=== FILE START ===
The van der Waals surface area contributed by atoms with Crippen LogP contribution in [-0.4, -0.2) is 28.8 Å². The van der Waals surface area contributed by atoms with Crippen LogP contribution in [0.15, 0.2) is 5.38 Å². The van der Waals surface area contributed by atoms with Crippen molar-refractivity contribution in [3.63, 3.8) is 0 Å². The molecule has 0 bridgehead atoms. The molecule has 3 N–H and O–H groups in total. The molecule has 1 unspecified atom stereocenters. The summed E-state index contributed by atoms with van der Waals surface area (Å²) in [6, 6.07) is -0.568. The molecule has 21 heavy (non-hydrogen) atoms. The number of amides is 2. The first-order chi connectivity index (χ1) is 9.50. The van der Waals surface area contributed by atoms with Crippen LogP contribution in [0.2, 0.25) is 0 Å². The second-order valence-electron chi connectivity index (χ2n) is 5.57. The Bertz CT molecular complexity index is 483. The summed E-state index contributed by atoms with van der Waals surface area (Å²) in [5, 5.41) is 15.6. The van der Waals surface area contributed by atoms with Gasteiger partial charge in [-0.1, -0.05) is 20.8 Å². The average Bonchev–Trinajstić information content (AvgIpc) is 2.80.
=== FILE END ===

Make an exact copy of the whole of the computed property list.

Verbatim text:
The van der Waals surface area contributed by atoms with Crippen LogP contribution in [-0.4, -0.2) is 28.8 Å². The van der Waals surface area contributed by atoms with Crippen LogP contribution in [0.15, 0.2) is 5.38 Å². The van der Waals surface area contributed by atoms with Crippen molar-refractivity contribution in [3.63, 3.8) is 0 Å². The molecule has 0 bridgehead atoms. The molecule has 3 N–H and O–H groups in total. The molecule has 1 unspecified atom stereocenters. The summed E-state index contributed by atoms with van der Waals surface area (Å²) in [6, 6.07) is -0.568. The molecule has 21 heavy (non-hydrogen) atoms. The number of amides is 2. The first-order chi connectivity index (χ1) is 9.50. The van der Waals surface area contributed by atoms with Crippen LogP contribution in [0.2, 0.25) is 0 Å². The second-order valence-electron chi connectivity index (χ2n) is 5.57. The Bertz CT molecular complexity index is 483. The summed E-state index contributed by atoms with van der Waals surface area (Å²) in [5, 5.41) is 15.6. The van der Waals surface area contributed by atoms with Gasteiger partial charge in [-0.1, -0.05) is 20.8 Å². The average Bonchev–Trinajstić information content (AvgIpc) is 2.80.